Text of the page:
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Tag: conservation

Jun 17, 2020

Northwest Trek Wildlife Park has a new fisher in the Forest & Wetland habitat, just in time for the park’s reopening on June 18. Macklin is an 8-year-old male fisher from British Columbia – and he also tells an incredible story of conservation and care. Bringing back fishers Fishers, furry mammals in the weasel family, are native to the Northwest and historically ranged from the Cascades to Canada. But deforestation and demand for their thick, silky fur had sent fishers into extinction in Washington a century ago. Since 2008, a partnership of agencies and organizations has helped to bring them …

Mar 26, 2020

Amphibians are excellent ecosystem monitors. If their populations are changing, you can bet something is happening in the habitat. That’s why Northwest Trek staff routinely survey the grounds for eight different species: rough skinned newts, northwestern salamanders, long-toed salamanders, Western toads, Oregon spotted frogs, red legged frogs, Pacific tree frogs and bull frogs. That data is regularly reported to the Washington Department of Fish and Wildlife to better protect and conserve the amphibians for the future. Northwest Trek’s recent temporary closure to help slow the spread of coronavirus has not stopped staff on grounds from monitoring for egg masses of …

Nov 15, 2019

It was a glorious day to be a fisher. In the Gifford Pinchot National Forest, just south of Randle, Washington, fall leaves crackled underfoot and the November air was crisp. As a crowd of humans watched in hushed silence, the door lifted on a crate – and the first of four new Cascades fishers darted out into the ferns. The latest chapter in the recovery of a species was being told. “We are here today as partners in bringing fishers back to Washington,” explained Jeff Lewis, conservation biologist for the Washington Department of Fish & Wildlife. “Individually, as a species, …

Oct 26, 2019

Free drop-off outside Trek entrance.
Toss wildlife products. Oct. 26

Oct 16, 2019

Wildlife products now illegal to sell in Washington can be dropped off at Oct. 26 event. FOR IMMEDIATE RELEASE: Sept. 25, 2019 TACOMA, Wash. – Have any ivory carvings tucked away at home? A shark fin souvenir? Grandma’s antique turtle-shell brooch? Thanks to the passing of the Washington Animal Trafficking Act – I-1401 – those wildlife products are now illegal to sell in Washington state without proper documentation, in order to protect endangered species from poaching. Yet there may be many South Sounders who still own such products, through inheritance or prior sale. What to do with those items? Hand …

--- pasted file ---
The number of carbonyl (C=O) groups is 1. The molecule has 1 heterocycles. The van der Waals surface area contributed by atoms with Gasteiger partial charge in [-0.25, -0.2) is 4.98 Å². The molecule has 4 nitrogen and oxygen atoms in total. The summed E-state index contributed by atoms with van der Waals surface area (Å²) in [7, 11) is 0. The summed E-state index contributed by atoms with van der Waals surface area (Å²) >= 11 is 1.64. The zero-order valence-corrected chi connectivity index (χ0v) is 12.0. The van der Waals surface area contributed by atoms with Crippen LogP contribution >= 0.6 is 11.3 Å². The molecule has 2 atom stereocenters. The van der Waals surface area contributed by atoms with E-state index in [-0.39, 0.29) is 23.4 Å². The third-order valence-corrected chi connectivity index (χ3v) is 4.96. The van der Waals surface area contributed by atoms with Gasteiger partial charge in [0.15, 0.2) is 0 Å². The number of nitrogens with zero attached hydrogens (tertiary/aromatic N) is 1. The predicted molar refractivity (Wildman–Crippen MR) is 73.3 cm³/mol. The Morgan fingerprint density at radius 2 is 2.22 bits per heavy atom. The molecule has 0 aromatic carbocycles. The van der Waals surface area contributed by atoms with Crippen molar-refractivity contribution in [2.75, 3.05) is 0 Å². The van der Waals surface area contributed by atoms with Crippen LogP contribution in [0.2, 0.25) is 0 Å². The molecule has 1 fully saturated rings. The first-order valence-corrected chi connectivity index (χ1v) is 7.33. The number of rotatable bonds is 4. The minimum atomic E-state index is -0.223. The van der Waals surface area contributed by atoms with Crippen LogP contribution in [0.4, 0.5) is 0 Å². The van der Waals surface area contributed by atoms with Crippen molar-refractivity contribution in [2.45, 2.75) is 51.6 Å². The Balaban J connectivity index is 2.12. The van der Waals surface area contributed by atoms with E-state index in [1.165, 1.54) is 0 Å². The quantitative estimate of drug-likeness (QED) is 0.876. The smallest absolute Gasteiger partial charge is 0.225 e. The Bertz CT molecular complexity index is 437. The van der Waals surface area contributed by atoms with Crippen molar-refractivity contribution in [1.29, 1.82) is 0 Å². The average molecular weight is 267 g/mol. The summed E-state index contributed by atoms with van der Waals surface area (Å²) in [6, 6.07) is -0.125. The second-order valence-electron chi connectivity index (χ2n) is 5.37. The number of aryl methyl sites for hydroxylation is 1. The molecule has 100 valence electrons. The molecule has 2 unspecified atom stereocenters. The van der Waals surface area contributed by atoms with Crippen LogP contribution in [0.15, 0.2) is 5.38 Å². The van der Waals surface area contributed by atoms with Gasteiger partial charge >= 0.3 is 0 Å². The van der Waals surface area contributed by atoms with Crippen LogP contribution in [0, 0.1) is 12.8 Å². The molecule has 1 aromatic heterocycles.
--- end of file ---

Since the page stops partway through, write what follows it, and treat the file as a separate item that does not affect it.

Jul 10, 2019

You could see 500 bats – or you could see three. Either way, every one of the 49 Northwest Trek staff, interns and volunteers that gathered for the twilight Bat Counts on June 28 and July 5 was vital. Armed with data sheets, click counters and plenty of comfy chairs, the bat counters were helping the wildlife park study its native population of bats – a study that in turn is crucial to helping scientists better understand and protect these tiny mammals. Plus, it’s becoming a Trek tradition. Bat Spotting “Is that –?!” “No, it’s a bird.” I slumped back …

May 13, 2019

It’s not for the faint of heart. You have to talk to strangers, spend hours outside or even wade through cold ponds. But volunteering at Northwest Trek is infinitely rewarding – for yourself and for the planet. Richard Richard Nichols is standing beside a cart on the Bear Bridge. He’s been a volunteer at Northwest Trek for a year, and he knows exactly what to say when a family wanders along, the father looking around uncertainly. “Tram?” says Nichols, succinctly. The father nods. Nichols points down to the Discovery Tram Tour station. “That way, sir. Keep going and you’ll find …

May 13, 2019

As pink sky slowly darkens behind tall trees, six scientists stand motionless outside the veterinary clinic at Northwest Trek. Only a robin’s chirp pierces the cool air. All eyes are fixed on the clinic’s overhang roof, straining to see through the shadows. They’re waiting for the appearance of a tiny creature that’s often misunderstood, yet is vital to human health, and is now in danger from a deadly disease. They’re waiting for bats. 6:00 p.m. Scientists Michelle Tirhi and Abby Tobin arrive at Northwest Trek, and start scouting bat roosts with Trek staff: conservation engagement coordinator Rachael Mueller, veterinary technician …

Apr 18, 2019

It’s a sunny spring afternoon at Northwest Trek, and in the Free-Roaming Area pond a small turtle is basking on a log. Keeper Dave Meadows, passing by, stops the truck and whips out a camera – because this is no ordinary turtle. It’s a rare western pond turtle, endangered in Washington. And it’s the first one seen at the wildlife park in two years. “You really only see them in spring, when they come out of hibernation and it’s sunny, but before the water levels fall too much,” says Meadows. Native – and endangered Western pond turtles are around 4-8 …

Jul 16, 2018

The mission began at sunset. After a quick briefing to receive assignments and equipment, 26 staff and volunteers spread silently out to their locations. In the entrance breezeway, near the tram garage and underneath trees, they hunkered low on the ground as darkness grew. They waited, breath hushed. And then, with a chattering and creaking overhead, the mission began: The Great Trek Bat Count of 2018. As bats began to fly out from their roosts into the night to hunt, the humans sitting quietly below them began to click their counters, one for each outgoing bat. One staff member had …